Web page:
As Ghazipur landfill shuts, Rani Khera new dumping site | delhi news | Hindustan Times
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As Ghazipur landfill shuts, Rani Khera new dumping site

All these years, staring at the poisonous mountain of trash was a part of life for residents of Gharoli, Khoda, Gharoli Extension, Kalyanpuri, Kaushambi, Ghazipur and Kondli.

delhi Updated: Sep 03, 2017 00:28 IST
Sweta Goswami
All these years, staring at the poisonous mountain of trash was a part of life for residents of Gharoli, Khoda, Gharoli Extension, Kalyanpuri, Kaushambi, Ghazipur and Kondli.
All these years, staring at the poisonous mountain of trash was a part of life for residents of Gharoli, Khoda, Gharoli Extension, Kalyanpuri, Kaushambi, Ghazipur and Kondli.

It took the loss of two innocent lives for the residents living around the 33-year old Ghazipur landfill site to see a ray of hope for a better life.

From getting 3,000 metric tonnes of waste daily, the 50-metre-tall mountain of waste will for the first time on Sunday morning see no garbage dumping on it. On Saturday, the landfill received the least quantity of waste (around 100 tonnes) ever, according to East Delhi Municipal Corporation data.

“It is the beginning of the end of the Ghazipur landfill site. Friday’s incident was tragic, but it finally shook the administration that was in deep slumber until now. We hope our surroundings improve,” said Sayeeda Qazmi, a resident of Mulla Colony that overlooks the stinking landfill that had to be shut way back in 2002.

All these years, staring at the poisonous mountain of trash was a part of life for residents of Gharoli, Khoda, Gharoli Extension, Kalyanpuri, Kaushambi, Ghazipur and Kondli. “The authorities today told us that in two years, this ugly sight would go. If that’s true then we got our Eidi. This landfill has grown as I grew up,” said 23-year old Waseem Akhtar, who runs a tyre shop in the area.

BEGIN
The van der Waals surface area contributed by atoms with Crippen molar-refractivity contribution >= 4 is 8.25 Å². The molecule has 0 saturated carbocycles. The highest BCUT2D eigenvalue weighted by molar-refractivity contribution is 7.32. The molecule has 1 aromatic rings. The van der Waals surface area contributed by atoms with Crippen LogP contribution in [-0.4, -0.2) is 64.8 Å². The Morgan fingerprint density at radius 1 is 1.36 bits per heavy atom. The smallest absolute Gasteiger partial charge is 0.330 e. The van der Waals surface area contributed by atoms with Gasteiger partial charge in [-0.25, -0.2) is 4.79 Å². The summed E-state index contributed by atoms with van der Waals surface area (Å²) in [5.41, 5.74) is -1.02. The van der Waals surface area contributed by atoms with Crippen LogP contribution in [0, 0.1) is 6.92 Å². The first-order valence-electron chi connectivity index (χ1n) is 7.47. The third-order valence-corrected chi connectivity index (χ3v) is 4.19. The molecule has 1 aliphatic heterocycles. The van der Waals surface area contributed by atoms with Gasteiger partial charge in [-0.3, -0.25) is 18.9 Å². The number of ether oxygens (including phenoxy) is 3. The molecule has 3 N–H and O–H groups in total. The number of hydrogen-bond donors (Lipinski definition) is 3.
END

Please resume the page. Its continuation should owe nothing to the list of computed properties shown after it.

Waste in Hindon

An internal inquiry of the EDMC found that around 8,000 metric tonnes of garbage came crashing down from the Ghazipur landfill and fell into the Hindon canal. The impact was such that the water from the Hindon canal swept a car and three bikes from the road into another canal that run parallel to the road.

“Since yesterday, over 80 trucks have already been used to clear the garbage that fell on the canal, the main road and the kachcha road (dirt road). It will take weeks to clear the entire impact area,” an EDMC official overseeing the incident told HT.

Preliminary probe has also revealed that a blast first occurred which trigerred a chunk of the mountain to crash. “Two to three days before the incident, the temperatures were high and then it rained making the garbage loose. Soon after there was sunshine, which must have heated the mound, resulting in the blast,” the official added.

On Saturday, teams of EDMC and Delhi Disaster Management Authority were working at the site to clear the impact area at the foot of the mountain. Four JCBs and four poplanes were pushed to clear the Hindon canal and the kachcha road. Vehicle movement was restricted where the garbage fell on Friday.

New dumping sites

After the Lieutenant Governor (L-G) on Saturday issued directives to immediately ban dumping of waste at the Ghazipur site, the EDMC, within hours, finalised that it would dispose its waste at a 50-acre site in Rani Khera located on the Delhi-Haryana border. The site was identified by the corporation at least two years ago, but waste disposal couldn’t begin because of the differences between the EDMC and the North DMC.

“It is a temporary arrangement until we get the 150 acre land in Ghonda for which a meeting has been called by the NGT-appointed committee at the Ministry of water resources,” EDMC commissioner Ranbir Singh told Hindustan Times. The 150-acre land in Ghonda is close to the river Yamuna.